China’s tariffs cut plan will help India narrow trade deficit

By Liu Xiaoxue Source:Global Times Published: 2019/12/23 22:13:40

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China's new import tariffs cut plan that starts from January 1 will definitely benefit India in narrowing its trade deficit with China. India should learn from China's resolve and endeavor to expand its opening-up despite necessary short-term pains.

India has been making efforts to boost exports to China, especially pharmaceuticals, food and agricultural products, and some of them are included in the 850 items on the tariff cut list released by the Customs Tariff Commission of the State Council announced on Monday.

In fact, the average tariff level China levied on Indian goods was already much lower than India's tariffs on Chinese goods even before this plan. It's understandable for India to protect its domestic industry, but it's equally imperative for the economy to understand its trade deficit stems from a deeper structural problem, and can only be resolved with further progress in opening-up.

More importantly, India should realize that its opening-up progress will inevitably come with certain short-term pains that will pay off eventually. A wait-and-see approach will only prolong the structural problem and its domestic industries will never be ready.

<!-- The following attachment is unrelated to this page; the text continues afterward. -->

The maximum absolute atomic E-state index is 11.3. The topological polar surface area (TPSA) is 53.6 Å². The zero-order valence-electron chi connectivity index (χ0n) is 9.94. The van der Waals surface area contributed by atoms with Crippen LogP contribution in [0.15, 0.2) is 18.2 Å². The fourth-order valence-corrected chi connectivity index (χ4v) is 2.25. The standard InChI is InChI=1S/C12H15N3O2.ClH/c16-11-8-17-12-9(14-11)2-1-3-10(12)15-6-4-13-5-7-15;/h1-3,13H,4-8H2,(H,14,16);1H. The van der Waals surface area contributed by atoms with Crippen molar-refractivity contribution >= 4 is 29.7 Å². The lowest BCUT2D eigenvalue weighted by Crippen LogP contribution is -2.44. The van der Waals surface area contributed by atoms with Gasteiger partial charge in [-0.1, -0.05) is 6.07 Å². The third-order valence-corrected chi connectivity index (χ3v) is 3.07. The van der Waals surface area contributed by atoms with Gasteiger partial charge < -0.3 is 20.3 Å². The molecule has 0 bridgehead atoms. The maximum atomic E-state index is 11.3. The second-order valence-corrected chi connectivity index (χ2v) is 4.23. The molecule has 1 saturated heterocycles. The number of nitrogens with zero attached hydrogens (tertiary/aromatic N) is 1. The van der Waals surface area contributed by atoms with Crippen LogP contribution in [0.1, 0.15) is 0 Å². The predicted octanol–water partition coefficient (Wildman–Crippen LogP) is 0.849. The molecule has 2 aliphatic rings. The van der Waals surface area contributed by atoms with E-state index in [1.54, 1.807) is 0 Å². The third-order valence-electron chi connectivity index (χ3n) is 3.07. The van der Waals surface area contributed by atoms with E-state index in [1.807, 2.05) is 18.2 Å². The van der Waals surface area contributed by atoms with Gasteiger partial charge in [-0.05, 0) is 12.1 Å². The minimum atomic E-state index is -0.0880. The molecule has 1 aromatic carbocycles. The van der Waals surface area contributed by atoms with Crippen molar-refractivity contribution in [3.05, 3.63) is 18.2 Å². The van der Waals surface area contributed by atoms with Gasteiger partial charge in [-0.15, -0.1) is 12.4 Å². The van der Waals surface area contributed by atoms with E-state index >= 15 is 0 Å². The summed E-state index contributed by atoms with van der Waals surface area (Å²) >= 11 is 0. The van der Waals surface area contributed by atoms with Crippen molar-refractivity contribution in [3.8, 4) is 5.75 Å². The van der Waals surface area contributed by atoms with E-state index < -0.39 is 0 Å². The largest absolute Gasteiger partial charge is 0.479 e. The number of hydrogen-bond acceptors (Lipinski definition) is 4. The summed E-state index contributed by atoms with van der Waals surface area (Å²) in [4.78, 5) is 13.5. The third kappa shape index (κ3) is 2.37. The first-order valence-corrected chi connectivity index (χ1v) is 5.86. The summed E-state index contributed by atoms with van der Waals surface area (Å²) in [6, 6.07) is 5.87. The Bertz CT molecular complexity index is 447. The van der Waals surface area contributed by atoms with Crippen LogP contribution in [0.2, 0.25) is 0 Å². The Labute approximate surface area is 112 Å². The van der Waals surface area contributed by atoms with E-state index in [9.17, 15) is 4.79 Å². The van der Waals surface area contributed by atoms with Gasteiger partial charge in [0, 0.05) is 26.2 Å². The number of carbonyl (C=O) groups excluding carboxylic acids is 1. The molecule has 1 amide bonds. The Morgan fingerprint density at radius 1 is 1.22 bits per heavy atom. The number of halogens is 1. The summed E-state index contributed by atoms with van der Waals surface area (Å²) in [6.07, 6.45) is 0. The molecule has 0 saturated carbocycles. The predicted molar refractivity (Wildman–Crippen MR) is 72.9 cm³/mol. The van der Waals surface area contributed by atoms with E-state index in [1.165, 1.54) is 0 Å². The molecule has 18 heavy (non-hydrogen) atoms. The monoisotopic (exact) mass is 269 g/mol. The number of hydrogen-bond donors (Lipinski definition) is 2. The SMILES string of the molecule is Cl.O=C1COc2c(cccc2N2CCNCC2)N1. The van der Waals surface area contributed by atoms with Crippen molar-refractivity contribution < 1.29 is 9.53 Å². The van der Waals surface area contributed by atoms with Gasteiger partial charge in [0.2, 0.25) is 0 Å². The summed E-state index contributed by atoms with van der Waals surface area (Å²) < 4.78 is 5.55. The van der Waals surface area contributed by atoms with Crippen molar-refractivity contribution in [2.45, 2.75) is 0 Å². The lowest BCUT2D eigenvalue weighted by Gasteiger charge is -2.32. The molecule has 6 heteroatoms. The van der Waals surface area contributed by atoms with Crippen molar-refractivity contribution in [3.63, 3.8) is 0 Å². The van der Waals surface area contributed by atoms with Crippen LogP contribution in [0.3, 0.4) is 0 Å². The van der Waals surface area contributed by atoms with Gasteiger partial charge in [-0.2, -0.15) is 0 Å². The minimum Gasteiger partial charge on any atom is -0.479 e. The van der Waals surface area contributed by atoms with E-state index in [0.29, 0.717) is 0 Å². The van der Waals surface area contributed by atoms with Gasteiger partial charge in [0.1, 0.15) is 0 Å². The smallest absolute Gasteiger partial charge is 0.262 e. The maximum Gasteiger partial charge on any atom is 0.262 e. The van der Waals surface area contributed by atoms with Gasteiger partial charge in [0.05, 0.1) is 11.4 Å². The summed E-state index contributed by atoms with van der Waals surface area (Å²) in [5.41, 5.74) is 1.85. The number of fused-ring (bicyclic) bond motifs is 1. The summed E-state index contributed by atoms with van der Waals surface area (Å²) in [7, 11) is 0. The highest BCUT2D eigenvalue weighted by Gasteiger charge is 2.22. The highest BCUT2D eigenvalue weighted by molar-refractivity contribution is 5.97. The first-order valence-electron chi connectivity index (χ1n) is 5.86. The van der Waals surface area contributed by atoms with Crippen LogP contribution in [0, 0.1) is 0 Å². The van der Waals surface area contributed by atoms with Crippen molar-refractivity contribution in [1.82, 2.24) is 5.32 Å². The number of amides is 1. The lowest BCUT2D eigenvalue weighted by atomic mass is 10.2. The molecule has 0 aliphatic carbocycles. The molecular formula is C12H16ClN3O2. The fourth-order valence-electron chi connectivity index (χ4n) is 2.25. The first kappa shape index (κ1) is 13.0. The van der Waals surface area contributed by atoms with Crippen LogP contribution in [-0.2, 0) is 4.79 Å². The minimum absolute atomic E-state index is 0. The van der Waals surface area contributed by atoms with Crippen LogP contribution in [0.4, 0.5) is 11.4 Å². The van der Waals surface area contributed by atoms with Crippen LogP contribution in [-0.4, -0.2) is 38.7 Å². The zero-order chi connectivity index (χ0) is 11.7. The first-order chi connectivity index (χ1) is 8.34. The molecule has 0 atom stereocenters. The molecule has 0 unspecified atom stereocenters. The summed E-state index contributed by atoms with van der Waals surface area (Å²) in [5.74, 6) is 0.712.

Even if India is not ready to join a free trade agreement like the Regional Comprehensive Economic Partnership (RCEP) for now, it should step up efforts to explore alternative approaches with China to promote bilateral trade.

China has already been taking measures to open its pharmaceuticals and agricultural products to India. India should accept China's relative strength in manufacturing, and even if China were to open the sector as India wants, the 50 billion yuan deficit will not be filled up.

When China joined the WTO, the country also faced some short-term challenges, which seemed to deal a heavy blow to some domestic industries at the time, but the challenges were all overcome later. It's time for India to learn from China's experience and take concrete steps to boost free trade.

The author is an associate research fellow at the National Institute of International Strategy of the Chinese Academy of Social Sciences.


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